“an additional leave period of a significant duration, with no clear prospects for recovery,
[was] . . . objectively unreasonable.” Walsh, 201 F.3d at 727. While Painter’s remarks to
plaintiff regarding the possibility of him being rehired “may have gotten [his] hopes up that
he could return[,] ‘[e]mployers should not be discouraged from doing more than the ADA
requires even if the extra effort that perhaps raises an applicant’s expectations does not
Painter’s testimony that plaintiff would have retained his accrued time-off and benefits
had he been rehired is likewise not dispositive [Doc. 19-29 p. 127:1–16]. As with plaintiff being
rehired at all, this eventuality was entirely dependent on plaintiff satisfying the usual requirements
for a new hire, i.e., “fill[ing] out the application, [and doing] the physicals and drug tests and
background checks and all of that stuff” [Id. pp. 127:18–128:8]. Thus, while defendant
contemplated the possibility that it might rehire plaintiff in the future—contingent on, among other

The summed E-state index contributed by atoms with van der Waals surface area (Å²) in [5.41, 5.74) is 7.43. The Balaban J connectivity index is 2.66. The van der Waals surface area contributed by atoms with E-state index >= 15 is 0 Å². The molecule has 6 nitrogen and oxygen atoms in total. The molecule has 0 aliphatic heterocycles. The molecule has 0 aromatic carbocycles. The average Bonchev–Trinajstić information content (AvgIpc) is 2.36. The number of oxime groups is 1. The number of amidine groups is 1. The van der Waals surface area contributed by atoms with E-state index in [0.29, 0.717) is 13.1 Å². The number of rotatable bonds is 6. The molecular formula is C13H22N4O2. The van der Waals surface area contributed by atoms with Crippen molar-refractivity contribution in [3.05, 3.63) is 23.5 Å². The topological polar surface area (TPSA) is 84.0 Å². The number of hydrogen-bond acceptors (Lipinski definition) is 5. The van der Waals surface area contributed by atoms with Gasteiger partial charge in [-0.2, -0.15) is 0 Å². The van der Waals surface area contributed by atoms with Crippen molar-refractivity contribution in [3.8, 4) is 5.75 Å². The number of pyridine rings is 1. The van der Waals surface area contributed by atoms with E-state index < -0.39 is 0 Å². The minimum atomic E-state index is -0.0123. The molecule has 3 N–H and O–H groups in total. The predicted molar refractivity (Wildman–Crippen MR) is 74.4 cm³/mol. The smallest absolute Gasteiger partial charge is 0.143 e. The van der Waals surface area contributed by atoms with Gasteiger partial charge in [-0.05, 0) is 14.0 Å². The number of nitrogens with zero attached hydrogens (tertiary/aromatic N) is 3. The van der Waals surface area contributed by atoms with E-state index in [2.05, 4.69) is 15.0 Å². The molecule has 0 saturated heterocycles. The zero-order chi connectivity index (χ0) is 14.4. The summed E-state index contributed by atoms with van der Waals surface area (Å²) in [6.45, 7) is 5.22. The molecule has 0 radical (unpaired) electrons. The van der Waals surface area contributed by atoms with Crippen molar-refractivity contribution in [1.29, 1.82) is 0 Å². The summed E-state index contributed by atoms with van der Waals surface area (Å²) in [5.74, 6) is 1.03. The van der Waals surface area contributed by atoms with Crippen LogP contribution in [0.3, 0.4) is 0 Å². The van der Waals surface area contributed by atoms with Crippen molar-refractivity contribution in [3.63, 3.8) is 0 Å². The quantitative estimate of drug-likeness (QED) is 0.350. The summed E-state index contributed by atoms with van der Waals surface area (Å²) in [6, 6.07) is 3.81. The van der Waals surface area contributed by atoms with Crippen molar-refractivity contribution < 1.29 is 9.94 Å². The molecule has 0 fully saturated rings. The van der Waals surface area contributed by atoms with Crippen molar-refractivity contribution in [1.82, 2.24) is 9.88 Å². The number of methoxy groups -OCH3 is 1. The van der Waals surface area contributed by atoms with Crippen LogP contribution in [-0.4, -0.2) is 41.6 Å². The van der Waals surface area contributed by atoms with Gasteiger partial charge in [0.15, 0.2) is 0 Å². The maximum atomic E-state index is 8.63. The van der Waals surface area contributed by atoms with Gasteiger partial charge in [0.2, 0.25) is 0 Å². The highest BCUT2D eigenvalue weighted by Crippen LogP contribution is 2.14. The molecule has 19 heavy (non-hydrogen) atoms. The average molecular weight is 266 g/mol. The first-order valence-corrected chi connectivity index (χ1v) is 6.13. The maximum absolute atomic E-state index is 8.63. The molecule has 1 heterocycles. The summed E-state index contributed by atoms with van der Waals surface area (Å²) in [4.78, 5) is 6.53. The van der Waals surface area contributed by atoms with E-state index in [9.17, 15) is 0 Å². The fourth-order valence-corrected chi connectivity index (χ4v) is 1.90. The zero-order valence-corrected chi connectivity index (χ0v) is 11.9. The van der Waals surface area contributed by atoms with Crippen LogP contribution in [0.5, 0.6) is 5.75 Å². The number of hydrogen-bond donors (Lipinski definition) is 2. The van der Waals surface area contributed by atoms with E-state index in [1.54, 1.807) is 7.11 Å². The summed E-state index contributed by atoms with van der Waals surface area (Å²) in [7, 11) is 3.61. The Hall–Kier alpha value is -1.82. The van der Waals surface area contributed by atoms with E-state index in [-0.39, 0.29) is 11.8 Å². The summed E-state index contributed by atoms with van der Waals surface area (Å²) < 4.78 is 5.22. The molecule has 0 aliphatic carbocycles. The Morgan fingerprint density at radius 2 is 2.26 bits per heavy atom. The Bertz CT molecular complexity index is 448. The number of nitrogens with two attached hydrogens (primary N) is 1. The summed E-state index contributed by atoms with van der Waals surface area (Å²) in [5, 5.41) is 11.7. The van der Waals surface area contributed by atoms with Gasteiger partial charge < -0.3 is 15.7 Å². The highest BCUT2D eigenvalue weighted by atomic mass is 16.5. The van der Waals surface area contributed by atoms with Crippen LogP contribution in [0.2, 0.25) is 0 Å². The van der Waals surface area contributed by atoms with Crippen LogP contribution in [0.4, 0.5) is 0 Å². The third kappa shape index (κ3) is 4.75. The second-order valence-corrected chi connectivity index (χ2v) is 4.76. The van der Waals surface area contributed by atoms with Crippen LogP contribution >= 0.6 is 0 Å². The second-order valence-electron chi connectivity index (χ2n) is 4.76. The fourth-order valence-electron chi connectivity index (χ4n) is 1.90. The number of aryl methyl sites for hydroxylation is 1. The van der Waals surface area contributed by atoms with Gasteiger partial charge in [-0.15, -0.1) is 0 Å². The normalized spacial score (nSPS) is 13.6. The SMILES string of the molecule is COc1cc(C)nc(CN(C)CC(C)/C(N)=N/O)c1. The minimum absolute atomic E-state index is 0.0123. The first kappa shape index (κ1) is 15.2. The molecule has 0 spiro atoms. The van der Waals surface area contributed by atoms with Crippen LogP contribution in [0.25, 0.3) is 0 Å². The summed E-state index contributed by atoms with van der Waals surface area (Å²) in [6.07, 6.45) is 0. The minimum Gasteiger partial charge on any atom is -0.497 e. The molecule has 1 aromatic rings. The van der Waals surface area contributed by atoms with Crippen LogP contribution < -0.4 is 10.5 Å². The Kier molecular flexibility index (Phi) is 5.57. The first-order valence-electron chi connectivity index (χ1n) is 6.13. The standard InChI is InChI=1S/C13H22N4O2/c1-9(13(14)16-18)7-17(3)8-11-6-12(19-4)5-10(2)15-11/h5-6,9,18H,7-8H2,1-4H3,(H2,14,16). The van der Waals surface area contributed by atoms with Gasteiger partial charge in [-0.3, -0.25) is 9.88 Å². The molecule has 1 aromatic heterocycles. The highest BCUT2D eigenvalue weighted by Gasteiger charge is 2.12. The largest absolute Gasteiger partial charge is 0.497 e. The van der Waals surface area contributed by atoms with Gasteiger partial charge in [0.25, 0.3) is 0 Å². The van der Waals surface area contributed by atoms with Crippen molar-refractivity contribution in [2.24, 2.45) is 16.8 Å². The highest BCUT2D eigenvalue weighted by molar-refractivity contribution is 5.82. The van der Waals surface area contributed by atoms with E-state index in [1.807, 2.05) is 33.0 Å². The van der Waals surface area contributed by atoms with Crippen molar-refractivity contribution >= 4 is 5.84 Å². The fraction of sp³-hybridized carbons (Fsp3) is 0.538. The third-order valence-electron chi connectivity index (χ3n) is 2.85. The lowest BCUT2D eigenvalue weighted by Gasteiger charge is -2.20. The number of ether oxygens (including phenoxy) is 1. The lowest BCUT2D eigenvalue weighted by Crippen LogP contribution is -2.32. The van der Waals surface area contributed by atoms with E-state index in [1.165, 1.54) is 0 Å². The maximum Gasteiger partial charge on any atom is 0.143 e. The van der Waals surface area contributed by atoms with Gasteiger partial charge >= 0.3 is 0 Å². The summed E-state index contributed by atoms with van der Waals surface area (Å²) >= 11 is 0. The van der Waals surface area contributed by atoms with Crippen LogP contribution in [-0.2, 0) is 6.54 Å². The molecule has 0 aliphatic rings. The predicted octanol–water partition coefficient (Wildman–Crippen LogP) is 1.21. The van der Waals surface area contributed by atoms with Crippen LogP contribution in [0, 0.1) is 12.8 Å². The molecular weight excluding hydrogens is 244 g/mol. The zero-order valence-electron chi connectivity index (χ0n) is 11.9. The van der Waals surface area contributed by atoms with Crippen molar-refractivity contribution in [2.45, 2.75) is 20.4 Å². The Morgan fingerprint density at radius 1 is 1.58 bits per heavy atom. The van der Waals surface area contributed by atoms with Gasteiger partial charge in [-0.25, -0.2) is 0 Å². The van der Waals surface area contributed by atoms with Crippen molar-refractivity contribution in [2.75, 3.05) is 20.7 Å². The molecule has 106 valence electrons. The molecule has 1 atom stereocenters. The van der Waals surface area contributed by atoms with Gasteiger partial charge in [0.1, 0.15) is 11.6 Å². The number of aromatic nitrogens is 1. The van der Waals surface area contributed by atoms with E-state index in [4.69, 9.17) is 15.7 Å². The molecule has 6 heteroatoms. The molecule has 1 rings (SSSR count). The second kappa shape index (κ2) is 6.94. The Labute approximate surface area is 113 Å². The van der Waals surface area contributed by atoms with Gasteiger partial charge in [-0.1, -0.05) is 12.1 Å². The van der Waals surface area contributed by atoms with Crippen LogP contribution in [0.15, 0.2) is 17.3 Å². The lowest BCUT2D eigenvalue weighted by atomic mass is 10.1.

things, him being physically capable of performing the essential functions of his position—such
an expectation does not show that plaintiff’s termination was “temporary” in the sense he means.
work out.’” Owens, 2007 WL 495248, at *5 (quoting Sieberns v. Wal-Mart Stores, Inc.,
125 F.3d 1019, 1023 (7th Cir. 1997)).
Largely for the same reasons, the Court also finds plaintiff’s attempt to distinguish
Maat and Aston unpersuasive. Plaintiff concedes that the rule in these cases—i.e., “when
an employee’s return date is not so certain, an employer is not required to keep open a job
for [her] indefinitely,” Aston, 631 F. App’x at 297–28—should control in most cases. And
plaintiff’s only basis for distinguishing these decisions is that in neither of them was the
employee’s termination “temporary.” But, as explained above, the record is undisputed
that plaintiff’s employment was not “temporary” in the sense that his job would remain
open for him until he fully recovered. The Court thus finds that Painter’s remarks to
plaintiff concerning the possibility of him being rehired in the future are insufficient to
distinguish this case from Maat and Aston. In both those cases and this, the employer